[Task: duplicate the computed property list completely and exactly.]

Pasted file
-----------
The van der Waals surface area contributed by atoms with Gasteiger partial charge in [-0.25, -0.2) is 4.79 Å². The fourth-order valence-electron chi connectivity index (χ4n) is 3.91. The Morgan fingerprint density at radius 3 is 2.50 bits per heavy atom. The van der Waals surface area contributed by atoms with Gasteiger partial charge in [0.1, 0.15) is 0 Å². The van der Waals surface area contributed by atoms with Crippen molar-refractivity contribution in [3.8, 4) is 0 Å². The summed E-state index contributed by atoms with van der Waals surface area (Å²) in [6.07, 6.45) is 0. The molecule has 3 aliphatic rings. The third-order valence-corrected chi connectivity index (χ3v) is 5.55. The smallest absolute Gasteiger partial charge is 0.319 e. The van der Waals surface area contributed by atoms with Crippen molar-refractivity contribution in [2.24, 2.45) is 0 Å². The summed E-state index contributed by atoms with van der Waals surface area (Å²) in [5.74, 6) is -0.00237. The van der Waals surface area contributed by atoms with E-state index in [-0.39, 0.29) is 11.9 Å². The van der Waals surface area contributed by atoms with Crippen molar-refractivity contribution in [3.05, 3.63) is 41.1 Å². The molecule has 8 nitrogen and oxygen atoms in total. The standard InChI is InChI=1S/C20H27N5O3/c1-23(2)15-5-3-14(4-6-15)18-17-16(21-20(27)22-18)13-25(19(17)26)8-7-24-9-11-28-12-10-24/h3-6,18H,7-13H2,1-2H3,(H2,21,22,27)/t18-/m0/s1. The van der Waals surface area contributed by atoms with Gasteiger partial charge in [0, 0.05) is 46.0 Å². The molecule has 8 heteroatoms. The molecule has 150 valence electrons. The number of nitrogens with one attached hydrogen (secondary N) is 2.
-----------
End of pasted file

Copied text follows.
The van der Waals surface area contributed by atoms with Gasteiger partial charge in [-0.25, -0.2) is 4.79 Å². The fourth-order valence-electron chi connectivity index (χ4n) is 3.91. The Morgan fingerprint density at radius 3 is 2.50 bits per heavy atom. The van der Waals surface area contributed by atoms with Gasteiger partial charge in [0.1, 0.15) is 0 Å². The van der Waals surface area contributed by atoms with Crippen molar-refractivity contribution in [3.8, 4) is 0 Å². The summed E-state index contributed by atoms with van der Waals surface area (Å²) in [6.07, 6.45) is 0. The molecule has 3 aliphatic rings. The third-order valence-corrected chi connectivity index (χ3v) is 5.55. The smallest absolute Gasteiger partial charge is 0.319 e. The van der Waals surface area contributed by atoms with Crippen molar-refractivity contribution in [2.24, 2.45) is 0 Å². The summed E-state index contributed by atoms with van der Waals surface area (Å²) in [5.74, 6) is -0.00237. The van der Waals surface area contributed by atoms with E-state index in [-0.39, 0.29) is 11.9 Å². The van der Waals surface area contributed by atoms with Crippen molar-refractivity contribution in [3.05, 3.63) is 41.1 Å². The molecule has 8 nitrogen and oxygen atoms in total. The standard InChI is InChI=1S/C20H27N5O3/c1-23(2)15-5-3-14(4-6-15)18-17-16(21-20(27)22-18)13-25(19(17)26)8-7-24-9-11-28-12-10-24/h3-6,18H,7-13H2,1-2H3,(H2,21,22,27)/t18-/m0/s1. The van der Waals surface area contributed by atoms with Gasteiger partial charge in [0, 0.05) is 46.0 Å². The molecule has 8 heteroatoms. The molecule has 150 valence electrons. The number of nitrogens with one attached hydrogen (secondary N) is 2.